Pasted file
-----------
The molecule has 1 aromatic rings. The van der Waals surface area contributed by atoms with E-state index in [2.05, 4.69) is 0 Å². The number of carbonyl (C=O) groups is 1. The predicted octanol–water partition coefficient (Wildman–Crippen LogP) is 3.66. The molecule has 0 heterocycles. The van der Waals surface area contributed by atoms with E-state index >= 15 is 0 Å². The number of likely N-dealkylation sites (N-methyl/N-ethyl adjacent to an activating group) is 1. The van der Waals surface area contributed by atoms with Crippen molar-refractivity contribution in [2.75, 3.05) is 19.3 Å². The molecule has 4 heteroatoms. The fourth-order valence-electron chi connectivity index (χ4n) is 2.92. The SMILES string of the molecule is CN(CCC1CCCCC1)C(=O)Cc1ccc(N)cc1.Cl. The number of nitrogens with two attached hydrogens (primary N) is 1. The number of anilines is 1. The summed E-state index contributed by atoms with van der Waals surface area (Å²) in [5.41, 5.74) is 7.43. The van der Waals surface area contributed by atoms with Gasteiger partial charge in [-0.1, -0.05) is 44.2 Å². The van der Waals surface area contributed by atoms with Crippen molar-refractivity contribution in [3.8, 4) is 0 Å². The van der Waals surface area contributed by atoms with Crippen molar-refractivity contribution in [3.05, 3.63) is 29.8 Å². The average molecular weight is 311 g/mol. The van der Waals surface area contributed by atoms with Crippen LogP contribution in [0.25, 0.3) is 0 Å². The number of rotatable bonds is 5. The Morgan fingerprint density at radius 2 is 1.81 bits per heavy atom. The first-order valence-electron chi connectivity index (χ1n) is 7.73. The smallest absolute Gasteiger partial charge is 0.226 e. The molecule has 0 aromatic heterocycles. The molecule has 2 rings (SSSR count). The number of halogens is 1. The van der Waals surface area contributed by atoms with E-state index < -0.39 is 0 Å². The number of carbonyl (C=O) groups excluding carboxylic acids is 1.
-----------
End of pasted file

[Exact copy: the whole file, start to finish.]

The molecule has 1 aromatic rings. The van der Waals surface area contributed by atoms with E-state index in [2.05, 4.69) is 0 Å². The number of carbonyl (C=O) groups is 1. The predicted octanol–water partition coefficient (Wildman–Crippen LogP) is 3.66. The molecule has 0 heterocycles. The van der Waals surface area contributed by atoms with E-state index >= 15 is 0 Å². The number of likely N-dealkylation sites (N-methyl/N-ethyl adjacent to an activating group) is 1. The van der Waals surface area contributed by atoms with Crippen molar-refractivity contribution in [2.75, 3.05) is 19.3 Å². The molecule has 4 heteroatoms. The fourth-order valence-electron chi connectivity index (χ4n) is 2.92. The SMILES string of the molecule is CN(CCC1CCCCC1)C(=O)Cc1ccc(N)cc1.Cl. The number of nitrogens with two attached hydrogens (primary N) is 1. The number of anilines is 1. The summed E-state index contributed by atoms with van der Waals surface area (Å²) in [5.41, 5.74) is 7.43. The van der Waals surface area contributed by atoms with Gasteiger partial charge in [-0.1, -0.05) is 44.2 Å². The van der Waals surface area contributed by atoms with Crippen molar-refractivity contribution in [3.8, 4) is 0 Å². The van der Waals surface area contributed by atoms with Crippen molar-refractivity contribution in [3.05, 3.63) is 29.8 Å². The average molecular weight is 311 g/mol. The van der Waals surface area contributed by atoms with Crippen LogP contribution in [0.25, 0.3) is 0 Å². The number of rotatable bonds is 5. The Morgan fingerprint density at radius 2 is 1.81 bits per heavy atom. The first-order valence-electron chi connectivity index (χ1n) is 7.73. The smallest absolute Gasteiger partial charge is 0.226 e. The molecule has 0 aromatic heterocycles. The molecule has 2 rings (SSSR count). The number of halogens is 1. The van der Waals surface area contributed by atoms with E-state index < -0.39 is 0 Å². The number of carbonyl (C=O) groups excluding carboxylic acids is 1.